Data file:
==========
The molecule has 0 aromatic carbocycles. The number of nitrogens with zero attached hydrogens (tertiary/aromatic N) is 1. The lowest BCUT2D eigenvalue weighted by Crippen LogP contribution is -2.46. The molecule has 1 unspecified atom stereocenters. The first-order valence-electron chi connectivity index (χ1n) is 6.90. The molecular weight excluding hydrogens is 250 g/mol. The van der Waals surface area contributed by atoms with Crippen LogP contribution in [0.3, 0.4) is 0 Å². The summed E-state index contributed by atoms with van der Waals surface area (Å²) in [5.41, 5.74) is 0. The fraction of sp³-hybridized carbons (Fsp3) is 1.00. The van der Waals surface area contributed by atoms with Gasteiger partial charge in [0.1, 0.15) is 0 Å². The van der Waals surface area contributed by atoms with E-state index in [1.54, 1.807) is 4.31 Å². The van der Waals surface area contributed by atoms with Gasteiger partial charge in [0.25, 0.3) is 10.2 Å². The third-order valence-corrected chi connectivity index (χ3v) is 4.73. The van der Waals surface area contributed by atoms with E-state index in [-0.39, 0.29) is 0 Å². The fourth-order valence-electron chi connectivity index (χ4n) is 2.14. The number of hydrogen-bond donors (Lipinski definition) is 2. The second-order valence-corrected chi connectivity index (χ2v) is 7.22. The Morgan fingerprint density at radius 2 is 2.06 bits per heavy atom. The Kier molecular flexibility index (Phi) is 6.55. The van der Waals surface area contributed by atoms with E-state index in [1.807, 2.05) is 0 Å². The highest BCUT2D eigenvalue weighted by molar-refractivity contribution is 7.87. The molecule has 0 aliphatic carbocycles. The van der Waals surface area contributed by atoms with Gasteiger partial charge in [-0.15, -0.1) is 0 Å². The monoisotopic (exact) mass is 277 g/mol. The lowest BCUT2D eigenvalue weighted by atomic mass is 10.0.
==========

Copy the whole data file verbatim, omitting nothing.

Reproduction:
The molecule has 0 aromatic carbocycles. The number of nitrogens with zero attached hydrogens (tertiary/aromatic N) is 1. The lowest BCUT2D eigenvalue weighted by Crippen LogP contribution is -2.46. The molecule has 1 unspecified atom stereocenters. The first-order valence-electron chi connectivity index (χ1n) is 6.90. The molecular weight excluding hydrogens is 250 g/mol. The van der Waals surface area contributed by atoms with Crippen LogP contribution in [0.3, 0.4) is 0 Å². The summed E-state index contributed by atoms with van der Waals surface area (Å²) in [5.41, 5.74) is 0. The fraction of sp³-hybridized carbons (Fsp3) is 1.00. The van der Waals surface area contributed by atoms with Gasteiger partial charge in [0.1, 0.15) is 0 Å². The van der Waals surface area contributed by atoms with E-state index in [1.54, 1.807) is 4.31 Å². The van der Waals surface area contributed by atoms with Gasteiger partial charge in [0.25, 0.3) is 10.2 Å². The third-order valence-corrected chi connectivity index (χ3v) is 4.73. The van der Waals surface area contributed by atoms with E-state index in [-0.39, 0.29) is 0 Å². The fourth-order valence-electron chi connectivity index (χ4n) is 2.14. The number of hydrogen-bond donors (Lipinski definition) is 2. The second-order valence-corrected chi connectivity index (χ2v) is 7.22. The Morgan fingerprint density at radius 2 is 2.06 bits per heavy atom. The Kier molecular flexibility index (Phi) is 6.55. The van der Waals surface area contributed by atoms with E-state index in [1.807, 2.05) is 0 Å². The highest BCUT2D eigenvalue weighted by molar-refractivity contribution is 7.87. The molecule has 0 aliphatic carbocycles. The van der Waals surface area contributed by atoms with Gasteiger partial charge in [-0.15, -0.1) is 0 Å². The monoisotopic (exact) mass is 277 g/mol. The lowest BCUT2D eigenvalue weighted by atomic mass is 10.0.